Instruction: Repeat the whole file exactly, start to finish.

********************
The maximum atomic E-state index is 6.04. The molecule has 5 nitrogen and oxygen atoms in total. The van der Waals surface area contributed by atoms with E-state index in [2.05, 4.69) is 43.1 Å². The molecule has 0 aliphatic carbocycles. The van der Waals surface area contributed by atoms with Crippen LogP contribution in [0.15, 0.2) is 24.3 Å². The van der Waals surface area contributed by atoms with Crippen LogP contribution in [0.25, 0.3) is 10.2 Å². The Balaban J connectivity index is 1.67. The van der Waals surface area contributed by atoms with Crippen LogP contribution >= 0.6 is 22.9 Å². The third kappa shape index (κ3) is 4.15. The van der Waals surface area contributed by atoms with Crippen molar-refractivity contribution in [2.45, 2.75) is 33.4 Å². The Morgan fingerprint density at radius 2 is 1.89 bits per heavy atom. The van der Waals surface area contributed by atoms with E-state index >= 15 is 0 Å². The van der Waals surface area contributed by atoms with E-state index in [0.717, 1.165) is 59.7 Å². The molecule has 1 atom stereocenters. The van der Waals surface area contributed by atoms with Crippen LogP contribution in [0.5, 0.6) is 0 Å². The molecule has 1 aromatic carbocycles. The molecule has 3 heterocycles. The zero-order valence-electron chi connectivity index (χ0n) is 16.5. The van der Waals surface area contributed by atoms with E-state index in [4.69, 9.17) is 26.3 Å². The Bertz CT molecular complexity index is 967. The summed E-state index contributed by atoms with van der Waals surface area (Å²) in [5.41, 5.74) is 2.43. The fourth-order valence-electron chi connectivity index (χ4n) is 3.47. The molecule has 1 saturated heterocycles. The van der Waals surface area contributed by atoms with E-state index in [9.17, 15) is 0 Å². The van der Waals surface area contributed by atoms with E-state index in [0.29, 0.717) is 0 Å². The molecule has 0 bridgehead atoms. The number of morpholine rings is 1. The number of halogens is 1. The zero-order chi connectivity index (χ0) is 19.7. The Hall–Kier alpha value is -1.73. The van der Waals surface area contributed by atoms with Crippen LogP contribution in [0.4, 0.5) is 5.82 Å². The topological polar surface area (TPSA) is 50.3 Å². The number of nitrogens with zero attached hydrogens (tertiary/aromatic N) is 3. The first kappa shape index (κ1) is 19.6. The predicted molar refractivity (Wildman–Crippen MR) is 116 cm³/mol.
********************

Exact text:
The maximum atomic E-state index is 6.04. The molecule has 5 nitrogen and oxygen atoms in total. The van der Waals surface area contributed by atoms with E-state index in [2.05, 4.69) is 43.1 Å². The molecule has 0 aliphatic carbocycles. The van der Waals surface area contributed by atoms with Crippen LogP contribution in [0.15, 0.2) is 24.3 Å². The van der Waals surface area contributed by atoms with Crippen LogP contribution in [0.25, 0.3) is 10.2 Å². The Balaban J connectivity index is 1.67. The van der Waals surface area contributed by atoms with Crippen LogP contribution >= 0.6 is 22.9 Å². The third kappa shape index (κ3) is 4.15. The van der Waals surface area contributed by atoms with Crippen molar-refractivity contribution in [2.45, 2.75) is 33.4 Å². The Morgan fingerprint density at radius 2 is 1.89 bits per heavy atom. The van der Waals surface area contributed by atoms with E-state index >= 15 is 0 Å². The van der Waals surface area contributed by atoms with E-state index in [0.717, 1.165) is 59.7 Å². The molecule has 1 atom stereocenters. The van der Waals surface area contributed by atoms with Crippen LogP contribution in [0.5, 0.6) is 0 Å². The molecule has 1 aromatic carbocycles. The molecule has 3 heterocycles. The zero-order valence-electron chi connectivity index (χ0n) is 16.5. The van der Waals surface area contributed by atoms with E-state index in [4.69, 9.17) is 26.3 Å². The Bertz CT molecular complexity index is 967. The summed E-state index contributed by atoms with van der Waals surface area (Å²) in [5.41, 5.74) is 2.43. The fourth-order valence-electron chi connectivity index (χ4n) is 3.47. The molecule has 1 saturated heterocycles. The van der Waals surface area contributed by atoms with E-state index in [9.17, 15) is 0 Å². The van der Waals surface area contributed by atoms with E-state index in [0.29, 0.717) is 0 Å². The molecule has 0 bridgehead atoms. The number of morpholine rings is 1. The number of halogens is 1. The zero-order chi connectivity index (χ0) is 19.7. The Hall–Kier alpha value is -1.73. The van der Waals surface area contributed by atoms with Crippen LogP contribution in [0.4, 0.5) is 5.82 Å². The topological polar surface area (TPSA) is 50.3 Å². The number of nitrogens with zero attached hydrogens (tertiary/aromatic N) is 3. The first kappa shape index (κ1) is 19.6. The predicted molar refractivity (Wildman–Crippen MR) is 116 cm³/mol.